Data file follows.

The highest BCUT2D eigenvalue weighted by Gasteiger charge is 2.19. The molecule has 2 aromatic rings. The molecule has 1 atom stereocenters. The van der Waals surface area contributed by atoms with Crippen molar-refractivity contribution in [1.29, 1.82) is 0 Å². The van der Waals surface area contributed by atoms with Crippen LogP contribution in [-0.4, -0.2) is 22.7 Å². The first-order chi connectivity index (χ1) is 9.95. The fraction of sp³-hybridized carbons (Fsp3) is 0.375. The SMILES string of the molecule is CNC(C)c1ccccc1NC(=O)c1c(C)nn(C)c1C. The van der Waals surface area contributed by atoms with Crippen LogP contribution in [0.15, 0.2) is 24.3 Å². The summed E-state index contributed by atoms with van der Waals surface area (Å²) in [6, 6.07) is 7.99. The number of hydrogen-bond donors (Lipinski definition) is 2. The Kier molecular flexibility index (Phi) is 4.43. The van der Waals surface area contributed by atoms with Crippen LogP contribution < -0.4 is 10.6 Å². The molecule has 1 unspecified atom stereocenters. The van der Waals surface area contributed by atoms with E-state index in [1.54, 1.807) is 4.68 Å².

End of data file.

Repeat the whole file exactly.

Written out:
The highest BCUT2D eigenvalue weighted by Gasteiger charge is 2.19. The molecule has 2 aromatic rings. The molecule has 1 atom stereocenters. The van der Waals surface area contributed by atoms with Crippen molar-refractivity contribution in [1.29, 1.82) is 0 Å². The van der Waals surface area contributed by atoms with Crippen LogP contribution in [-0.4, -0.2) is 22.7 Å². The first-order chi connectivity index (χ1) is 9.95. The fraction of sp³-hybridized carbons (Fsp3) is 0.375. The SMILES string of the molecule is CNC(C)c1ccccc1NC(=O)c1c(C)nn(C)c1C. The van der Waals surface area contributed by atoms with Crippen LogP contribution in [0.15, 0.2) is 24.3 Å². The summed E-state index contributed by atoms with van der Waals surface area (Å²) in [6, 6.07) is 7.99. The number of hydrogen-bond donors (Lipinski definition) is 2. The Kier molecular flexibility index (Phi) is 4.43. The van der Waals surface area contributed by atoms with Crippen LogP contribution < -0.4 is 10.6 Å². The molecule has 1 unspecified atom stereocenters. The van der Waals surface area contributed by atoms with E-state index in [1.54, 1.807) is 4.68 Å².